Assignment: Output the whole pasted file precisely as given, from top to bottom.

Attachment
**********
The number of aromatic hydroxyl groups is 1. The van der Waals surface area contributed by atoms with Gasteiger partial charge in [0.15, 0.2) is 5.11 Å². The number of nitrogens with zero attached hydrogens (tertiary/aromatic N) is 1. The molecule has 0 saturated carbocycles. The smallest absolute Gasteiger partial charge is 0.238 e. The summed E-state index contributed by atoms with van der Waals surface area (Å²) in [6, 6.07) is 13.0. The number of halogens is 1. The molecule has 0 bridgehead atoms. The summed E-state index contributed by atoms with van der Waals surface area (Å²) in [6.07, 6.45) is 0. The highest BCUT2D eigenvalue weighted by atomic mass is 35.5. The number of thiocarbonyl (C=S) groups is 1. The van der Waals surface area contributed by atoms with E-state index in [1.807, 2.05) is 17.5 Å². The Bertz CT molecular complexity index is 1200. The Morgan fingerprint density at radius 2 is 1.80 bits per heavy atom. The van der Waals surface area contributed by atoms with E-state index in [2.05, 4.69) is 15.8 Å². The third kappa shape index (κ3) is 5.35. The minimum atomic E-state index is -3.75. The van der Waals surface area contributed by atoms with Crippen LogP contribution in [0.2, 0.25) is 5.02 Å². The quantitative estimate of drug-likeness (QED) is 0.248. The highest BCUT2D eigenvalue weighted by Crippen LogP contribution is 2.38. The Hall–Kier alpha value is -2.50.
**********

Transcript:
The number of aromatic hydroxyl groups is 1. The van der Waals surface area contributed by atoms with Gasteiger partial charge in [0.15, 0.2) is 5.11 Å². The number of nitrogens with zero attached hydrogens (tertiary/aromatic N) is 1. The molecule has 0 saturated carbocycles. The smallest absolute Gasteiger partial charge is 0.238 e. The summed E-state index contributed by atoms with van der Waals surface area (Å²) in [6, 6.07) is 13.0. The number of halogens is 1. The molecule has 0 bridgehead atoms. The summed E-state index contributed by atoms with van der Waals surface area (Å²) in [6.07, 6.45) is 0. The highest BCUT2D eigenvalue weighted by atomic mass is 35.5. The number of thiocarbonyl (C=S) groups is 1. The van der Waals surface area contributed by atoms with E-state index in [1.807, 2.05) is 17.5 Å². The Bertz CT molecular complexity index is 1200. The Morgan fingerprint density at radius 2 is 1.80 bits per heavy atom. The van der Waals surface area contributed by atoms with E-state index in [2.05, 4.69) is 15.8 Å². The third kappa shape index (κ3) is 5.35. The minimum atomic E-state index is -3.75. The van der Waals surface area contributed by atoms with Crippen LogP contribution in [0.2, 0.25) is 5.02 Å². The quantitative estimate of drug-likeness (QED) is 0.248. The highest BCUT2D eigenvalue weighted by Crippen LogP contribution is 2.38. The Hall–Kier alpha value is -2.50.